As Nick explains it, there are managers across the top and groups who operate under them.
The matrix is best visualized as columns and rows. The columns are the teams, for example, your front end developers, that are led by an individual manager.
The rows are the individual team members (each person belongs to a specific domain) who work together in a Grove.
At Grovo, working groups that focus on a single company objective are called Groves.
Each individual in a Grove reports to a different team and manager. This streamlines operational efficiency by providing teams all of the knowledge they need to execute quickly.
For example, if you have a design question, rather than waiting for a response from a separate team, you can ask the member of your Grove who focuses on design.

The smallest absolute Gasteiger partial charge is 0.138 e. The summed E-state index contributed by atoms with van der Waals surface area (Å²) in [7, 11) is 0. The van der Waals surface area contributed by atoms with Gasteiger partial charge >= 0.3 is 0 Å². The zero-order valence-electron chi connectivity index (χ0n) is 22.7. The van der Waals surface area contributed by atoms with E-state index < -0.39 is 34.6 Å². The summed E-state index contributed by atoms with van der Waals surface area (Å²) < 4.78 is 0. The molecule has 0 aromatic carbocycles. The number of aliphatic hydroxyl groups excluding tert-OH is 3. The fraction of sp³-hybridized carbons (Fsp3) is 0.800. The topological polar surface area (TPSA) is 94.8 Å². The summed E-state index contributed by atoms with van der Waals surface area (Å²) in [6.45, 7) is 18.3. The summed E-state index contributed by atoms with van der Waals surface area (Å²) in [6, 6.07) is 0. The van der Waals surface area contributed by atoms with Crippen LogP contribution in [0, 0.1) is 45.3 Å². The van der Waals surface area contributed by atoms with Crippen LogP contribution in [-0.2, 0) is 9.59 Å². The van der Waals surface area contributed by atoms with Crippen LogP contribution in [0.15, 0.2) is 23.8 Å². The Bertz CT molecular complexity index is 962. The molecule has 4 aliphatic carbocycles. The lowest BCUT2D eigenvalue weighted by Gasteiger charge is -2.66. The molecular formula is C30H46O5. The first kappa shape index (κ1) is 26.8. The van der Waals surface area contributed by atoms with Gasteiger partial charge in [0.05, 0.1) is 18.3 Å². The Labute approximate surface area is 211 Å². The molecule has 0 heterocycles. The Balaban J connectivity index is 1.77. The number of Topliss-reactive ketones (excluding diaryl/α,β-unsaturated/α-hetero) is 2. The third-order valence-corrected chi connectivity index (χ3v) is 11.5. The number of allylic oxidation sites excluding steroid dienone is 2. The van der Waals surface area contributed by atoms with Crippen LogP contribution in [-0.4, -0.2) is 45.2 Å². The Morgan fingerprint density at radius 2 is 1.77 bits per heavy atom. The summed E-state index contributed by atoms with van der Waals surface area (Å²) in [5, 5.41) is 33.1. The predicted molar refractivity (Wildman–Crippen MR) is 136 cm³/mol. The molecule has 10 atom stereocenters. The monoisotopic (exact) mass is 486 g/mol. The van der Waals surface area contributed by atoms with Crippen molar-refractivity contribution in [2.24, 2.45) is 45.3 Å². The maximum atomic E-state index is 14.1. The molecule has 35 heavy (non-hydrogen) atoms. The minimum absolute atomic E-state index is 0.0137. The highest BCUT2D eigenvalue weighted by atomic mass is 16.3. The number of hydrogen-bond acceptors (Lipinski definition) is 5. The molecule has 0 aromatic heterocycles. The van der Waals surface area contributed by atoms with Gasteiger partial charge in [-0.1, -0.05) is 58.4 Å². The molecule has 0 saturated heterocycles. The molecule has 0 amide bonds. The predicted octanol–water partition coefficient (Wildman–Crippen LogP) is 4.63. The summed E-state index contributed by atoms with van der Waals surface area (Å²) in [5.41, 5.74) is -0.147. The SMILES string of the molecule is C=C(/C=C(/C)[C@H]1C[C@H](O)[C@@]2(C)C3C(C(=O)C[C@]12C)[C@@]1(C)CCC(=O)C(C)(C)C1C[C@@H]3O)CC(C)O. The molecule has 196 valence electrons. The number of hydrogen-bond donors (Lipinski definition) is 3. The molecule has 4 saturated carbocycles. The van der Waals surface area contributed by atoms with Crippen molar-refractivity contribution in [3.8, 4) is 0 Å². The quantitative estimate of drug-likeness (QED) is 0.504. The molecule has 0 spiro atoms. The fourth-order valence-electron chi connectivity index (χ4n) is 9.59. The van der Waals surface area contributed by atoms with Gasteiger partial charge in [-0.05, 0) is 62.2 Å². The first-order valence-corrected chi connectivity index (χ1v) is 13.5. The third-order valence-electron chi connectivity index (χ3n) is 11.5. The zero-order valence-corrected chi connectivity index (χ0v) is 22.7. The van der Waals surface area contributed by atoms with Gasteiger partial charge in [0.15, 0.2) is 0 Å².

The framework enables you to promote autonomy in three ways.
First, because each Grove is equipped with all of the information it needs to execute, team members can make fast, on the ground decisions.
Next, each team is empowered to choose the objective they want to push forward. As they hit their milestones, the autonomy makes it simple to choose what to do next.
Lastly, The Forest has established a core time block where all team members must be in the office. Aside from those hours, individuals can choose when and where they want to work.
Additionally, every three months team members are given an option to change their Grove. According to Nick, only one person has changed thus far.
Each of these structures and processes has enabled Grovo to successfully navigate last year’s massive growth.
However, perhaps more telling of the company’s evolution, are the traditions they’ve established to cement and celebrate their identity through the transition.
Nine months ago at a company offsite Nick’s team held a competition to name their department.